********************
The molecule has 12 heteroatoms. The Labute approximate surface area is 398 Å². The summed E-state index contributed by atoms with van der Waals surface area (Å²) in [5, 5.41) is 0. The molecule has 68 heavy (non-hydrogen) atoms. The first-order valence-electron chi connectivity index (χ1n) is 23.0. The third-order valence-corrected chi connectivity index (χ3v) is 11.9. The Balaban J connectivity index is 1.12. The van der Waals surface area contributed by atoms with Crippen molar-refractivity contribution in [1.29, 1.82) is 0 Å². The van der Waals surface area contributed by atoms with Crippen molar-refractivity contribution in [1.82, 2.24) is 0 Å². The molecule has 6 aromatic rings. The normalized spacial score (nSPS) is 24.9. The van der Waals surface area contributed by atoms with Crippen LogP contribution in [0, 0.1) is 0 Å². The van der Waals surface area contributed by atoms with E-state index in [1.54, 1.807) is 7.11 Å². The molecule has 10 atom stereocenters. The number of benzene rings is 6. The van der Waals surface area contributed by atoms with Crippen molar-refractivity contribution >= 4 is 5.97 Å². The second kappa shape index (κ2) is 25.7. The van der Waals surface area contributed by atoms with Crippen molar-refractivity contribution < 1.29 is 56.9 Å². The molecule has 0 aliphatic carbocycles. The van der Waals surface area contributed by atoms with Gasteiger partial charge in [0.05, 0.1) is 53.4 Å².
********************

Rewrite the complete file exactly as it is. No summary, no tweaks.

The molecule has 12 heteroatoms. The Labute approximate surface area is 398 Å². The summed E-state index contributed by atoms with van der Waals surface area (Å²) in [5, 5.41) is 0. The molecule has 68 heavy (non-hydrogen) atoms. The first-order valence-electron chi connectivity index (χ1n) is 23.0. The third-order valence-corrected chi connectivity index (χ3v) is 11.9. The Balaban J connectivity index is 1.12. The van der Waals surface area contributed by atoms with Crippen molar-refractivity contribution in [1.29, 1.82) is 0 Å². The van der Waals surface area contributed by atoms with Crippen molar-refractivity contribution in [1.82, 2.24) is 0 Å². The molecule has 6 aromatic rings. The normalized spacial score (nSPS) is 24.9. The van der Waals surface area contributed by atoms with Crippen LogP contribution in [0, 0.1) is 0 Å². The van der Waals surface area contributed by atoms with E-state index in [1.54, 1.807) is 7.11 Å². The molecule has 10 atom stereocenters. The number of benzene rings is 6. The van der Waals surface area contributed by atoms with Crippen molar-refractivity contribution >= 4 is 5.97 Å². The second kappa shape index (κ2) is 25.7. The van der Waals surface area contributed by atoms with Crippen molar-refractivity contribution < 1.29 is 56.9 Å². The molecule has 0 aliphatic carbocycles. The van der Waals surface area contributed by atoms with Gasteiger partial charge in [0.05, 0.1) is 53.4 Å².